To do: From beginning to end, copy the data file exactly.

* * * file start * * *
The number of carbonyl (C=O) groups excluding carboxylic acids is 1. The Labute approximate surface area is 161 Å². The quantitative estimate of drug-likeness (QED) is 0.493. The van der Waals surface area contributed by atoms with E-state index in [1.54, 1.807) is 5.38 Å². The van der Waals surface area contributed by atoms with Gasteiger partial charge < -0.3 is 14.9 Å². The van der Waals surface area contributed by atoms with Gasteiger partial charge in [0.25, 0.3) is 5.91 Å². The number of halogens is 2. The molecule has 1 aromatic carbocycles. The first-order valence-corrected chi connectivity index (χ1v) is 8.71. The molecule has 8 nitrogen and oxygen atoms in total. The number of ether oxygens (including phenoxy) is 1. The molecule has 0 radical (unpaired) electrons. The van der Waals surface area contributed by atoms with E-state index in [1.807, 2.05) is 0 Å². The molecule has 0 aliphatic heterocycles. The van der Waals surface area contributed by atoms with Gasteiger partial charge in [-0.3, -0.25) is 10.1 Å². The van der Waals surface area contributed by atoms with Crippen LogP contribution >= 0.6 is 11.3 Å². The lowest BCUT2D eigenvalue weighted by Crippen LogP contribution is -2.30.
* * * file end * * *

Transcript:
The number of carbonyl (C=O) groups excluding carboxylic acids is 1. The Labute approximate surface area is 161 Å². The quantitative estimate of drug-likeness (QED) is 0.493. The van der Waals surface area contributed by atoms with E-state index in [1.54, 1.807) is 5.38 Å². The van der Waals surface area contributed by atoms with Gasteiger partial charge < -0.3 is 14.9 Å². The van der Waals surface area contributed by atoms with Gasteiger partial charge in [0.25, 0.3) is 5.91 Å². The number of halogens is 2. The molecule has 1 aromatic carbocycles. The first-order valence-corrected chi connectivity index (χ1v) is 8.71. The molecule has 8 nitrogen and oxygen atoms in total. The number of ether oxygens (including phenoxy) is 1. The molecule has 0 radical (unpaired) electrons. The van der Waals surface area contributed by atoms with E-state index in [1.807, 2.05) is 0 Å². The molecule has 0 aliphatic heterocycles. The van der Waals surface area contributed by atoms with Gasteiger partial charge in [-0.3, -0.25) is 10.1 Å². The van der Waals surface area contributed by atoms with Crippen LogP contribution >= 0.6 is 11.3 Å². The lowest BCUT2D eigenvalue weighted by Crippen LogP contribution is -2.30.